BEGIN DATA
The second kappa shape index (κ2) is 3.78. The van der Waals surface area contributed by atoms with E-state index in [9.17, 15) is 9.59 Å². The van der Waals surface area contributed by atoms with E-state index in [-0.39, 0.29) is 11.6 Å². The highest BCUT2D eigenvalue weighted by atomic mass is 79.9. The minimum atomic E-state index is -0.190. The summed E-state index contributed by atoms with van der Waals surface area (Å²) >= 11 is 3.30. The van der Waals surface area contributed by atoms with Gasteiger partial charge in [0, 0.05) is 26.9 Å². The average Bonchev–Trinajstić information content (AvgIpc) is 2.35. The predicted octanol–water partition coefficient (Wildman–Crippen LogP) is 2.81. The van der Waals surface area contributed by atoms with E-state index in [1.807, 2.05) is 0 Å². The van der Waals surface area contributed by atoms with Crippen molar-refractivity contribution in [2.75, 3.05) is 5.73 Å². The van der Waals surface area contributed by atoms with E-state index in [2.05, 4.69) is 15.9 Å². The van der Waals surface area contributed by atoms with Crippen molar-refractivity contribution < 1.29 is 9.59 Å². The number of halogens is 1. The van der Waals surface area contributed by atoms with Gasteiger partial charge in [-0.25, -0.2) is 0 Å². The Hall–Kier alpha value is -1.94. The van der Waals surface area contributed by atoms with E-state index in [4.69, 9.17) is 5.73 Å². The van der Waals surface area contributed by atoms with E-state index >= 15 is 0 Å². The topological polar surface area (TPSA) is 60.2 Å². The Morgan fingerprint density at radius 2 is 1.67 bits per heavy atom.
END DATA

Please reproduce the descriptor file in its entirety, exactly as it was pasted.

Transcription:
The second kappa shape index (κ2) is 3.78. The van der Waals surface area contributed by atoms with E-state index in [9.17, 15) is 9.59 Å². The van der Waals surface area contributed by atoms with E-state index in [-0.39, 0.29) is 11.6 Å². The highest BCUT2D eigenvalue weighted by atomic mass is 79.9. The minimum atomic E-state index is -0.190. The summed E-state index contributed by atoms with van der Waals surface area (Å²) >= 11 is 3.30. The van der Waals surface area contributed by atoms with Gasteiger partial charge in [0, 0.05) is 26.9 Å². The average Bonchev–Trinajstić information content (AvgIpc) is 2.35. The predicted octanol–water partition coefficient (Wildman–Crippen LogP) is 2.81. The van der Waals surface area contributed by atoms with E-state index in [1.807, 2.05) is 0 Å². The van der Waals surface area contributed by atoms with Crippen molar-refractivity contribution in [2.75, 3.05) is 5.73 Å². The van der Waals surface area contributed by atoms with E-state index in [2.05, 4.69) is 15.9 Å². The van der Waals surface area contributed by atoms with Crippen molar-refractivity contribution < 1.29 is 9.59 Å². The number of halogens is 1. The van der Waals surface area contributed by atoms with Gasteiger partial charge in [-0.25, -0.2) is 0 Å². The Hall–Kier alpha value is -1.94. The van der Waals surface area contributed by atoms with E-state index in [4.69, 9.17) is 5.73 Å². The van der Waals surface area contributed by atoms with E-state index >= 15 is 0 Å². The topological polar surface area (TPSA) is 60.2 Å². The Morgan fingerprint density at radius 2 is 1.67 bits per heavy atom.